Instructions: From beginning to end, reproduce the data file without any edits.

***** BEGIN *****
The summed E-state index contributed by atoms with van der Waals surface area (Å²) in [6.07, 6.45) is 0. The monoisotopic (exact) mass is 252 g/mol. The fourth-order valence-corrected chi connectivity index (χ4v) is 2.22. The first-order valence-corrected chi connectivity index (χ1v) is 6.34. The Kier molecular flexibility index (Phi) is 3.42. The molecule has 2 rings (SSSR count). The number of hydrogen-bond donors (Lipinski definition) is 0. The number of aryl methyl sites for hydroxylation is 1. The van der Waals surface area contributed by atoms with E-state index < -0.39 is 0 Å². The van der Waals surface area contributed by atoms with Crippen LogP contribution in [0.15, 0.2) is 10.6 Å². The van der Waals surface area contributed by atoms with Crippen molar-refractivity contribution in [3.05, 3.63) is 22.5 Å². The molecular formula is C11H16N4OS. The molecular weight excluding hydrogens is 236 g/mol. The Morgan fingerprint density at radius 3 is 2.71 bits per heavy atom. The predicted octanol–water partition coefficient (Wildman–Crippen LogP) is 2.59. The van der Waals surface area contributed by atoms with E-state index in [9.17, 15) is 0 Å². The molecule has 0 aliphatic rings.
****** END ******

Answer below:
The summed E-state index contributed by atoms with van der Waals surface area (Å²) in [6.07, 6.45) is 0. The monoisotopic (exact) mass is 252 g/mol. The fourth-order valence-corrected chi connectivity index (χ4v) is 2.22. The first-order valence-corrected chi connectivity index (χ1v) is 6.34. The Kier molecular flexibility index (Phi) is 3.42. The molecule has 2 rings (SSSR count). The number of hydrogen-bond donors (Lipinski definition) is 0. The number of aryl methyl sites for hydroxylation is 1. The van der Waals surface area contributed by atoms with E-state index < -0.39 is 0 Å². The van der Waals surface area contributed by atoms with Crippen LogP contribution in [0.15, 0.2) is 10.6 Å². The van der Waals surface area contributed by atoms with Crippen molar-refractivity contribution in [3.05, 3.63) is 22.5 Å². The molecular formula is C11H16N4OS. The molecular weight excluding hydrogens is 236 g/mol. The Morgan fingerprint density at radius 3 is 2.71 bits per heavy atom. The predicted octanol–water partition coefficient (Wildman–Crippen LogP) is 2.59. The van der Waals surface area contributed by atoms with E-state index in [9.17, 15) is 0 Å². The molecule has 0 aliphatic rings.